A Returned Peace Corps Volunteer (Ukraine, 2009-2011), historian, college teacher, and retired nonprofit director, Fran offers a multi-layered perspective on current issues, culture and community. A different voice. A unique perspective. From the bottom up.
Friday, July 6, 2012
Everyone’s sweltering, a heatwave rippling across the US from California to the Midwest to Washington, DC, New York City and the mid-Atlantic. Temperatures over 100F and higher. Some 40 states "sizzling" now, according to the weatherchannel.com. Don’t know if it’s global warning or not, but
it seems that it’s unbearably hot everywhere (photo by methodshop.com via flickr).
I remember a heatwave in Ukraine a few years ago, over 100F
for days on end one August. Still, life
went on and I walked or biked daily around and about the town of Starobelsk. The Aydar river provided some relief, but not much.
It was the August Vera Flyat, director of NGO Victoria, was
doing community outreach for the Know Your Rights grant (a Peace Corps Small Projects Assistance Grant with support of USAID). I dutifully went along to five or so little rural villages without fans or AC (ha!) to talk about "Rule
of Law" in sweltering halls, corridors and beer tents, to people who had come to hear Vera and a legal expert talk about Ukrainian citizens' legal rights, get a copy of the new "Know Your Rights" booklet, and see an Amerikanka.
It was the August I went with a dedicated library committee (Natalia
Dohadailo, Laura the librarian, and Julie L) to Lugansk, some two hours away, to buy English- language books for
the Library with our Peace Corps Partnership Grant, gifts from many of you
included. We were excited.
We thought we were fortunate that the library provided a
car, but boy we were in for a surprise. The darn
thing was so old it could barely keep going in the heat, and to make it worse,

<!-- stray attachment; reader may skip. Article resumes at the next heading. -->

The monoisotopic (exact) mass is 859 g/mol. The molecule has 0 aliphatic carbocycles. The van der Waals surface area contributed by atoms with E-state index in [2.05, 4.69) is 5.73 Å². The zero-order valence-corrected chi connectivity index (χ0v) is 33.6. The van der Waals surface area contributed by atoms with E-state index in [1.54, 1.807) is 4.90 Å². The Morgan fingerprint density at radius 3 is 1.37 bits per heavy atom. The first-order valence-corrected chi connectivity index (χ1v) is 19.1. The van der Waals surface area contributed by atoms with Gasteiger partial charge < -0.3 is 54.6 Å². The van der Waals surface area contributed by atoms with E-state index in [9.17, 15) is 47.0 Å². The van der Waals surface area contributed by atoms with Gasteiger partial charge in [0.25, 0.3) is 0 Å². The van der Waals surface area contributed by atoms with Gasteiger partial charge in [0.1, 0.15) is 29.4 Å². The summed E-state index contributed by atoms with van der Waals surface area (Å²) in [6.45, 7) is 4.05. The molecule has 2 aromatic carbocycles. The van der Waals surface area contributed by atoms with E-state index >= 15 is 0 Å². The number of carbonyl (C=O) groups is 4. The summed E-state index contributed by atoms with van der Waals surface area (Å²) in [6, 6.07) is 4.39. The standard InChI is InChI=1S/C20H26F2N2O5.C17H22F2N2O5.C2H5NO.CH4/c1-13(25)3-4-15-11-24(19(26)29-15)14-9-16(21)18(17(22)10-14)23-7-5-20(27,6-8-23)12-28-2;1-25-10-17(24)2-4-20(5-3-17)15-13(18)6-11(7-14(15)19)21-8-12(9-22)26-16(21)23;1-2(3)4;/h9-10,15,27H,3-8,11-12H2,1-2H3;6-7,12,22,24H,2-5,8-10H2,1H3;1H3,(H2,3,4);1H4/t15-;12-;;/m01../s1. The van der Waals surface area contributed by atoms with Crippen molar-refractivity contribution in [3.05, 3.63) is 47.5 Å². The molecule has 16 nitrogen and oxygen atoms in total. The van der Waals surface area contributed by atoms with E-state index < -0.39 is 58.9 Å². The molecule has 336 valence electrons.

much worse, the driver had to keep the heater on to keep it going. That means it was way over 100 F in the car,
blowing hot air directly on our legs especially. I moved around constantly to keep from
burning, literally; we all did. Our two-hour trip became a four-hour plus nightmare.
But what I remember most of all is that no one said a word. The driver was silent. No one complained. We just kept moving around, stopped to get
the car going a few times, stopped
once for water. We looked at each other, beads of sweat dripping from our faces, our clothes wet, and said...nothing. It was a trip from hell,
literally and figuratively.
When I look back on it, I don’t know how we survived.
I think the silence actually helped.
I also think it was knowing that we had just bought
some of the best English literature, grammars and children’s books for the
library to add to the generous gift of Toledo
books. Thanks to friends in America, we had created the first English-language book
collection open to the public in Starobelsk,
Ukraine. The sacrifice of suffering in the heat was worth the effort, worth the outcome.
Heatwave. It’s hard
to keep cool, but that book-buying
journey with Ukrainian friends, and the outreach to rural villages with Vera, taught me a huge lesson in surviving the heat. Breath deeply, think popsicles on your neck, drink as much water as you can, be silent and pretend the heat doesn’t exist. Easier
said than done, I know.
But remembering is helping me survive our current heatwave in Sylvania. It could be worse, I tell myself. It’s a Peace Corps lesson: things could always
be worse. Just thinking about that can cool you down!